Posted by Alex Gurevich, TX on June 07, 2000 at 18:53:04:
There’s a danger in this particular approach with so called “shared appreciation mortgage”. I once withnessed a case where the lender in that relationship got into troubles with IRS. IRS looked into lender’s assets and discovered the equity in the property created by this loan with “equity participation”. IRS further proceeded to put a $1.2 mln lien against the $800K value property. Moreover, the lender was also indicted on the racketering and telemarketing fraud charges and the feds were about to confiscate the property altogether. The original partner got grey hair over the course of that relationship.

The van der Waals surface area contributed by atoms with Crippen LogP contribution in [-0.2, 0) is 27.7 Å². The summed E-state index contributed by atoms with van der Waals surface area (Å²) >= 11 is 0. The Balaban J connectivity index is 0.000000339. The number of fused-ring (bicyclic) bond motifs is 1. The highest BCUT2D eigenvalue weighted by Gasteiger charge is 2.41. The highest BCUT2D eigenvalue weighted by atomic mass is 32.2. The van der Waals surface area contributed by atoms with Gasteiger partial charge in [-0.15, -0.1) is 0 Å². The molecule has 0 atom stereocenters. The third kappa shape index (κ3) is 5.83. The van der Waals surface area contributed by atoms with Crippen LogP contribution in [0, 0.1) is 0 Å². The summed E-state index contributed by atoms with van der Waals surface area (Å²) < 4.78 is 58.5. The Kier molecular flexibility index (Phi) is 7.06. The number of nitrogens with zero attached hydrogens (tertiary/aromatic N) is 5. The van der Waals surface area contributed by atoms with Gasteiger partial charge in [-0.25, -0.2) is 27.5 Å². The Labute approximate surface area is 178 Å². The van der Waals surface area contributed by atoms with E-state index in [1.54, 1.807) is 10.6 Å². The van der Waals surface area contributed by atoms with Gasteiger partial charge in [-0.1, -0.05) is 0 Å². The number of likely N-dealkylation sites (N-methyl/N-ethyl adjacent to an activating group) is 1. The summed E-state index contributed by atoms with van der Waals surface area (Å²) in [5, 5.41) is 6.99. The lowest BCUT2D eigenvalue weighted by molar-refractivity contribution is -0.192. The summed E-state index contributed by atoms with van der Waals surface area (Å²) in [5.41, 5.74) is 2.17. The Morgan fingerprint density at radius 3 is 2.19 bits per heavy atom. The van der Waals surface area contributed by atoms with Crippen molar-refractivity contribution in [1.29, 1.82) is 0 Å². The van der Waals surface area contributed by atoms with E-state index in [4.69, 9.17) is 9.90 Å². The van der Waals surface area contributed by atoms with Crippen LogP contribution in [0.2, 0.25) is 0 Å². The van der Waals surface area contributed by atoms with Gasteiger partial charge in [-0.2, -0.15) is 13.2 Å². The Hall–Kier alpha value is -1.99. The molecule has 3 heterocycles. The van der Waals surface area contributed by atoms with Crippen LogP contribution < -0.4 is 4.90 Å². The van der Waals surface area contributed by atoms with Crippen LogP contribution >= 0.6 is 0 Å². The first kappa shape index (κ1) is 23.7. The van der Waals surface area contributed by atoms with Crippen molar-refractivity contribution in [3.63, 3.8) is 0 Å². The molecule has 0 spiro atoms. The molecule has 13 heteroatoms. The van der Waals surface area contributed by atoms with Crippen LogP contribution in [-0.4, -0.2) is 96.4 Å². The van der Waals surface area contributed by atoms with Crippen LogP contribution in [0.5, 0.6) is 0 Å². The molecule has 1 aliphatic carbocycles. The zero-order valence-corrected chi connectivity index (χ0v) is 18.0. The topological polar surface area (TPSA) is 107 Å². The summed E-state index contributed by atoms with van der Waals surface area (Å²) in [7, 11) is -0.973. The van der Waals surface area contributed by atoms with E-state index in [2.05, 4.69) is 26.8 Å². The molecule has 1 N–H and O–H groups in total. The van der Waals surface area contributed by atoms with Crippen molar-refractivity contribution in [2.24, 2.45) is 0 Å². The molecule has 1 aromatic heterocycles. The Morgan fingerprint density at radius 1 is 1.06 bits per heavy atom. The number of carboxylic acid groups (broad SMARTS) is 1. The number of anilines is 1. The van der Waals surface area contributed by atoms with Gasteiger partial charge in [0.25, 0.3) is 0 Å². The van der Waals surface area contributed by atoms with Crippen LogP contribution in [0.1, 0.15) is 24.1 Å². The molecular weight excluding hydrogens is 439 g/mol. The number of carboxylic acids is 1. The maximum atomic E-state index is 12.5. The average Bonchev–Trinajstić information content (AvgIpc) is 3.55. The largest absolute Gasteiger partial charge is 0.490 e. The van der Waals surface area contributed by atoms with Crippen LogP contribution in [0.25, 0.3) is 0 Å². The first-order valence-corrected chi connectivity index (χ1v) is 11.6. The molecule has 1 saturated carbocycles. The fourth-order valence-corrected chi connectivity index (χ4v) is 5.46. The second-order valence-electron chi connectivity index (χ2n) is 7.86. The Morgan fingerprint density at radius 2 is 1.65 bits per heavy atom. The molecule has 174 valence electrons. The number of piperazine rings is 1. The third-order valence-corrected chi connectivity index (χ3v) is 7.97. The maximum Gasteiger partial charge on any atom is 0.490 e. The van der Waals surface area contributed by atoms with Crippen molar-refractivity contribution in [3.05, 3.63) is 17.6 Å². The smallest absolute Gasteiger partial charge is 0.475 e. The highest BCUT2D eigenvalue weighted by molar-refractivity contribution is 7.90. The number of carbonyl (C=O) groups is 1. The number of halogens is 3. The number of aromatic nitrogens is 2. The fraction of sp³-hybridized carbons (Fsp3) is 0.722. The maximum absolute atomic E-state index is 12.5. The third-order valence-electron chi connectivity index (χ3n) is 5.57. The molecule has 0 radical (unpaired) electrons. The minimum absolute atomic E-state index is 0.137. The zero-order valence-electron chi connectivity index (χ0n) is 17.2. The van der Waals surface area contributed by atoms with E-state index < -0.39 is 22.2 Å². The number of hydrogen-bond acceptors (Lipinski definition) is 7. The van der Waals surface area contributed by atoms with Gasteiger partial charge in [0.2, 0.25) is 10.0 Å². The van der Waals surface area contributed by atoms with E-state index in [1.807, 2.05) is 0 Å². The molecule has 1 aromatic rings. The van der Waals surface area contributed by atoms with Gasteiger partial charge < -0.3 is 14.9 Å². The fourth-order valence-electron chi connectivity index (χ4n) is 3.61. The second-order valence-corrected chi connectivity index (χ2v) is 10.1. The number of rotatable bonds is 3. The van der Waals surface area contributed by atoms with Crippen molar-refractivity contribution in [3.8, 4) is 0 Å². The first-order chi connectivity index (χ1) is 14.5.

So as you say, the best partnership is no partnership, but a straight lender-borrower link.
Perhaps, if the party with funds wants the equity in the business, share of stocks without much voting priviliges would do, assuming the size of the business justifies that.